We don’t want perfect security, Mr. President. We don’t want it because it doesn’t exist; it is a pipe dream that has, throughout history, been used to deceive populations into voting away their freedom.

What we do want is /reasonable/ security. We want to know that punishment for criminal acts will be rational and proportional to the severity of a crime – rather than a factor of who we pissed off or how badly the prosecution wants us to plead out. We want to know that speaking out against injustice will not be punished while evil-doers are free to carry on their abuses. We want to know that our government will not rummage through our lives without probable cause, that our bridges won’t collapse from a lack of maintenance and that our water won’t catch fire out of the tap.

I live in Boston, Mr. President. I have a close friend that was at Copley Square. She suffered a concussion from the shockwave. I tell you this because you need to understand that I am not unaware of the reality of terrorist attacks. I am not sitting in some ivory tower unaffected by the threats of the real world. But the fact is, no amount of spying on your citizens (and the Internet at large) will ever prevent every bad thing from happening. And even if it could, it’s not what we believe in. We know that freedom is risky, but the cost of freedom isn’t sending our young men and women to die in the desert somewhere; it’s knowing that some people will be pissed off at us from time to time and they might attempt to attack us, and some people might die. Yeah, it sucks. Abandoning everything the Bill of Rights stands for is orders of magnitude worse. Frankly, I believe that operating within the standards set forth in the Bill of Rights will greatly diminish the number of people who feel motivated to kill us. You’re a constitutional scholar, Mr. President. I’m sure you’ve taken notice of the fact that the word ‘Citizen’ does not appear in the protections granted in the first ten amendments (making the citizen/non-citizen distinction with respect to drone strikes entirely moot). You and I both wish to see our nation return to the status as a ‘Light on a Hill’; I’m of the belief that strictly adhering to the values set forth by the founding fathers would be a great first step.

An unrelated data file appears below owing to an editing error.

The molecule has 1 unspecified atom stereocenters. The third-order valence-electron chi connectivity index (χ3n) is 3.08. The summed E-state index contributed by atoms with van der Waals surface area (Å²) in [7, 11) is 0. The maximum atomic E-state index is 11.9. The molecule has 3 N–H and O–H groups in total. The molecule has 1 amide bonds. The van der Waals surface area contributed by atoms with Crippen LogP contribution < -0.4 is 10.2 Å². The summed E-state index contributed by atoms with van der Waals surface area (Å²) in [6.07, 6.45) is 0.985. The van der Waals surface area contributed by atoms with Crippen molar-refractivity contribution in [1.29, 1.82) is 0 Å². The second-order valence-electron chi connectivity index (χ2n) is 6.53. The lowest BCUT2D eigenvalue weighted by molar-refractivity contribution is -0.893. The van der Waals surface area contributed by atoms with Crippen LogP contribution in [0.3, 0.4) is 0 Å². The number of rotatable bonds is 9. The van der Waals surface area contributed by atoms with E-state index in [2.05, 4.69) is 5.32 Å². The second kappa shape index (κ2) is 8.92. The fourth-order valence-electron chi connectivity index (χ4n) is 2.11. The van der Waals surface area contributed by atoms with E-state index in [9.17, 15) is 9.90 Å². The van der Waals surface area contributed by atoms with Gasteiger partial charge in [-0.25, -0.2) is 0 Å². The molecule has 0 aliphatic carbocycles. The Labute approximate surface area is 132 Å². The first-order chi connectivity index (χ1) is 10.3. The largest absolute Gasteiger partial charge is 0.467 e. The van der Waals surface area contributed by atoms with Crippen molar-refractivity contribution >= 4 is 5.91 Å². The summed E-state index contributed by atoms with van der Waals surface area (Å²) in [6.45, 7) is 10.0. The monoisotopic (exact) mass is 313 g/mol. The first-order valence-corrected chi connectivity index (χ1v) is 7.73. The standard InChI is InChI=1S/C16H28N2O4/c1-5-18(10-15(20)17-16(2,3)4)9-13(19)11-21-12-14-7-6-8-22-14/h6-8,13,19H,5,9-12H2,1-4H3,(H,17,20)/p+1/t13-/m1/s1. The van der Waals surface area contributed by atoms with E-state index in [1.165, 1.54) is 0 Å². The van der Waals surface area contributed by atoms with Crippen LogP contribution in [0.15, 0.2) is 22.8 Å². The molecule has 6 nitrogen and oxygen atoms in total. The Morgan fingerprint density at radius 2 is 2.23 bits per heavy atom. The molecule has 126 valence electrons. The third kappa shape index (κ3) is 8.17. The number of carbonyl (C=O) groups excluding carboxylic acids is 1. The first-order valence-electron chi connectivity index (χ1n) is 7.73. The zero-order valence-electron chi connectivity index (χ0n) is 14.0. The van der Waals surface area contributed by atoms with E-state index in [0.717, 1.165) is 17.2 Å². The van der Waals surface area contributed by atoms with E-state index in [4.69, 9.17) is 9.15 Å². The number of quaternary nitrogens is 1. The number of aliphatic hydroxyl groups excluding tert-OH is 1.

We all have to die of something. I’d rather get blown up in a free society than die of cancer in a civilization where it is impossible to cast an informed vote.